The last batter of Michael Fulmer’s outing Sunday pretty much summed up his day. He threw five different pitches in his five-pitch at-bat against Phillies catcher Andrew Knapp, starting with a slider that Knapp chased and ending with a curveball that prompted Knapp to chase again for an inning-ending strikeout.
With that, Fulmer finished three scoreless innings on one hit with three strikeouts. He retired his final seven batters after Luke Williams’ fourth-inning single. But more important than Fulmer’s results during the Tigers’ 5-3 win were the pitches.
Fulmer threw nine sinkers, nine changeups, nine sliders and eight fastballs among his 39 offerings, according to Statcast. His other four pitches were curveballs. All five pitches drew at least one swing and miss, totaling nine overall.
“I liked what I saw,” manager A.J. Hinch said, “and he accomplished everything that he wanted, or we wanted. He did go out with a little extra. I don’t know if it’s something to prove. I think he just wanted to show us some conviction and wanted to just kind of let it loose and go and attack hitters, and he did.”
Considering Fulmer pitched out of the bullpen in this one, he might have had something to prove. Hinch moved Fulmer out of the start and put him in relief to change the routine and potentially the mindset. Hinch said he was not going to tell Fulmer ahead of time when he’d pitch in the game, and Hinch threw a changeup by following starter Matt Manning with lefty Derek Holland for an inning. Hinch didn’t want Fulmer overthinking his outing; he just wanted him to mix pitches, attack the strike zone and get outs.
It doesn’t mean Fulmer is headed to the Tigers' bullpen for good. The results helped his cause to start. But the change in process should prompt some discussion about Fulmer’s preparation.
The Phillies hit some balls hard off Fulmer during his first inning, including Darick Hall’s 110 mph liner for an out and Williams’ 102 mph ground-ball single -- both off sinkers. Once Fulmer ended the inning with a Ronald Torreyes grounder, again off a sinker, he settled in and got into his mix, including first-pitch breaking balls.
“He threw all his pitches,” Hinch said. “He worked hard through his outing to stay one pitch at a time, just do one good rep and then follow that to a second good rep and then a third good rep. He threw the ball certainly as well as he has this spring, but it was an encouraging outing."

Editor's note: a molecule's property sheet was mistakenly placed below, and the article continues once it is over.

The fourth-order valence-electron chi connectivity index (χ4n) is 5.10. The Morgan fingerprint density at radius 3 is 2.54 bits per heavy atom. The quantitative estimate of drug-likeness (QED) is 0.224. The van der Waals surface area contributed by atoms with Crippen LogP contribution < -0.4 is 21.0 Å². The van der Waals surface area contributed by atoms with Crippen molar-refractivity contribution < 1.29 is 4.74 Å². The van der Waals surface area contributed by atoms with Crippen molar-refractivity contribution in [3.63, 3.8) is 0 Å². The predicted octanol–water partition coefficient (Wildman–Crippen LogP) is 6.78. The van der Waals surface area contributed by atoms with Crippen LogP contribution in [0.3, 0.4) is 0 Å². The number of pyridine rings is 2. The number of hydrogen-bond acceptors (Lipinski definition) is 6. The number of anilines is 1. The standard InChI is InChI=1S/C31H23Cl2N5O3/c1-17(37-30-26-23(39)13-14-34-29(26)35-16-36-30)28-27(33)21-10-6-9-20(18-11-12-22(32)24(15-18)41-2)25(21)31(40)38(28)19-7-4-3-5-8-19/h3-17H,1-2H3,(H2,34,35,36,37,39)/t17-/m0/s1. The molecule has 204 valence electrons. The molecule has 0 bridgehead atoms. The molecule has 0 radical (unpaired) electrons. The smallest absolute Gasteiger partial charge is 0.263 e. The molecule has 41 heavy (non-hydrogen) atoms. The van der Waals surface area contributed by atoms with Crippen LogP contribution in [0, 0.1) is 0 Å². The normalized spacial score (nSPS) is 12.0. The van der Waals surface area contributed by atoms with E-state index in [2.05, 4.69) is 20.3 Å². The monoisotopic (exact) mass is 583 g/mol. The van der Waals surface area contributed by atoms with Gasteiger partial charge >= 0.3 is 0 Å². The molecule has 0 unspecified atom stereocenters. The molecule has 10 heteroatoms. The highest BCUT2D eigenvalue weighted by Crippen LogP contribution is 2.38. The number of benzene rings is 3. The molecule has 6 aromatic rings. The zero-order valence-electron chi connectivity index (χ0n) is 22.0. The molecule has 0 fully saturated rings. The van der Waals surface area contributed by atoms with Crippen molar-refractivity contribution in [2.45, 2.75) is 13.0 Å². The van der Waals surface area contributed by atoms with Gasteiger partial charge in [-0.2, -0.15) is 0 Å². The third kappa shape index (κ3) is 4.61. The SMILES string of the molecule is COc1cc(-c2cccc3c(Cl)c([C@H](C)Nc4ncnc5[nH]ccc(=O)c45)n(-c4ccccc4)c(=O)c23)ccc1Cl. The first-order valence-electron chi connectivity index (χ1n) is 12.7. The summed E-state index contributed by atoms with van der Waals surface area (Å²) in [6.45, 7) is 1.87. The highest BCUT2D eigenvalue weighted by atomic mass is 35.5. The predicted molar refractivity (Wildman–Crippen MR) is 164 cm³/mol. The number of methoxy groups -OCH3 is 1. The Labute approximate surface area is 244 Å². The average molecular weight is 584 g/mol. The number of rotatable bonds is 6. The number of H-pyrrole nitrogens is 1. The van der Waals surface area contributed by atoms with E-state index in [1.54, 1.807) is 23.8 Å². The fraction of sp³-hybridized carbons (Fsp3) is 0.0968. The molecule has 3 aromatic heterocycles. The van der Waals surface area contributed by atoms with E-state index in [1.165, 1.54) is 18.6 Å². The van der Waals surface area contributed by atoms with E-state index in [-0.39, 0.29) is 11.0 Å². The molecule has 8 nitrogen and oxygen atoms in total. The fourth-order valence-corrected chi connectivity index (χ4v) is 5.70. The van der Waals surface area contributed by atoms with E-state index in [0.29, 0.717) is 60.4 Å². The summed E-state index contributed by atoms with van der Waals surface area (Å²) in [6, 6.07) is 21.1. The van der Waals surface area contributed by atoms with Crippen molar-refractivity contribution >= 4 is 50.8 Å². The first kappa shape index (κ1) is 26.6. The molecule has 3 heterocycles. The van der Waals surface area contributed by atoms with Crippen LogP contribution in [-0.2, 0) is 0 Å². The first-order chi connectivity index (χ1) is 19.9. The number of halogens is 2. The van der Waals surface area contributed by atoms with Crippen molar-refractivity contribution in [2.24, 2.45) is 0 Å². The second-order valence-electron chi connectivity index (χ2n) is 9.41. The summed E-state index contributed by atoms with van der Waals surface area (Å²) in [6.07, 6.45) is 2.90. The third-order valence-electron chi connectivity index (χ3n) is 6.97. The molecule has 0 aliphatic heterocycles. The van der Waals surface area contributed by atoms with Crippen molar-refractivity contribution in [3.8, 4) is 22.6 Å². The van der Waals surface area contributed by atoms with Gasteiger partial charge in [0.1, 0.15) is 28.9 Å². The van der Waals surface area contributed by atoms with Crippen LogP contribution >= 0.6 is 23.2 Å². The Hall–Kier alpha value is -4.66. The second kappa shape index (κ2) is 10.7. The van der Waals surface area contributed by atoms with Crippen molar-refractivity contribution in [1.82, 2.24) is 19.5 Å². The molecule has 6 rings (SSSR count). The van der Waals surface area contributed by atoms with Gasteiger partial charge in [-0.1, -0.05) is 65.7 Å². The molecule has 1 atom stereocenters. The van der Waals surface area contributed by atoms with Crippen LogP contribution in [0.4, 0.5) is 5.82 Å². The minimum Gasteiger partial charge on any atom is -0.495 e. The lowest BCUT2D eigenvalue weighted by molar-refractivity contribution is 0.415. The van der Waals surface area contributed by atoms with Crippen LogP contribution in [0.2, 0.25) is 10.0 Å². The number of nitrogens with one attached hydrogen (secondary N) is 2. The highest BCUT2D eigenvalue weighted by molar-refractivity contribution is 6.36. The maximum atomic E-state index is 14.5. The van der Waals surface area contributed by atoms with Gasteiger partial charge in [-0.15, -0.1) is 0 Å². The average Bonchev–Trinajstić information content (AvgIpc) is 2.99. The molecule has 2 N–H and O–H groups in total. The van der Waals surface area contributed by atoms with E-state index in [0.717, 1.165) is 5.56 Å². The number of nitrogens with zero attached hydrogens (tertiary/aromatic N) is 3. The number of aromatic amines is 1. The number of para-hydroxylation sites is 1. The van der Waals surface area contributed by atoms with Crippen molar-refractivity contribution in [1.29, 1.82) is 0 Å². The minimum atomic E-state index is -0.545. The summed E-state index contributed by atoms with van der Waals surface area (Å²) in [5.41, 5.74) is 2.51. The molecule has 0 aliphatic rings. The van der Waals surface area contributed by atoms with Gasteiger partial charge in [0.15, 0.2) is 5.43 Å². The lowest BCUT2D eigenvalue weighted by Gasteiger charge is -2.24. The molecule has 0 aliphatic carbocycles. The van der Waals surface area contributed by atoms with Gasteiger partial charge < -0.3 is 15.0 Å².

Turnbull might remain shelved for camp
The Tigers could face a decision on Spencer Turnbull’s readiness for Opening Day after Hinch acknowledged the right-hander might not have enough time to pick up his Spring Training routine where he left off.
“Right now, he’s still away from the club and away from the complex. He’s not reporting to doing anything baseball-wise here with us,” Hinch said. “So, obviously, we’re getting toward the end of camp; it’s looking more and more unlikely that he’s going to be able to do much between now and then, as of now. We’ll see as we get toward the end of camp if he’s available or not.”
The standard protocol for COVID-19 absences due to contact tracing is seven days. It’s unclear when Turnbull’s absence began, though Hinch announced it this weekend.
It surely rules Turnbull out of an Opening Day start, which seemed a strong possibility the way the Tigers' rotation lined up. Depending on his status, the Tigers could put him in line toward the back of the rotation, giving him more time to stretch out, or they could potentially leave him off the active roster to open the season until he’s ready, a more cautious approach.
Manning takes decision in stride
Though Manning was optioned to minicamp on Tuesday, the Tigers’ No. 5 prospect got the start for the big club Sunday with Fulmer’s shift to the bullpen. The young right-hander didn’t have dominant stuff, battling fastball command at the start and averaging 92.7 mph with the heater, but he escaped a potentially disastrous first inning with two runs despite three hits and a walk.
With activity in Detroit’s bullpen, Manning stranded two runners with back-to-back strikeouts, fanning Knapp on a 94 mph fastball before spotting a 95.4 mph heater for a three-pitch strikeout of Hall. Manning walked another batter to lead off the second inning, but he erased the damage with a double play two pitches later.
“Today, we were working on holding the ball, holding baserunners well, which I think I did a good job of keeping guys close to the bag,” Manning said. “And just more quality strikes, picking points in the strike zone and working from there.”
“The ball needs to be caught,” Hinch said.
• Niko Goodrum ended an 0-for-23 Grapefruit League slump by driving a Chase Anderson fastball 432 feet to right field for a go-ahead home run in the fourth inning. He began the spring 4-for-4.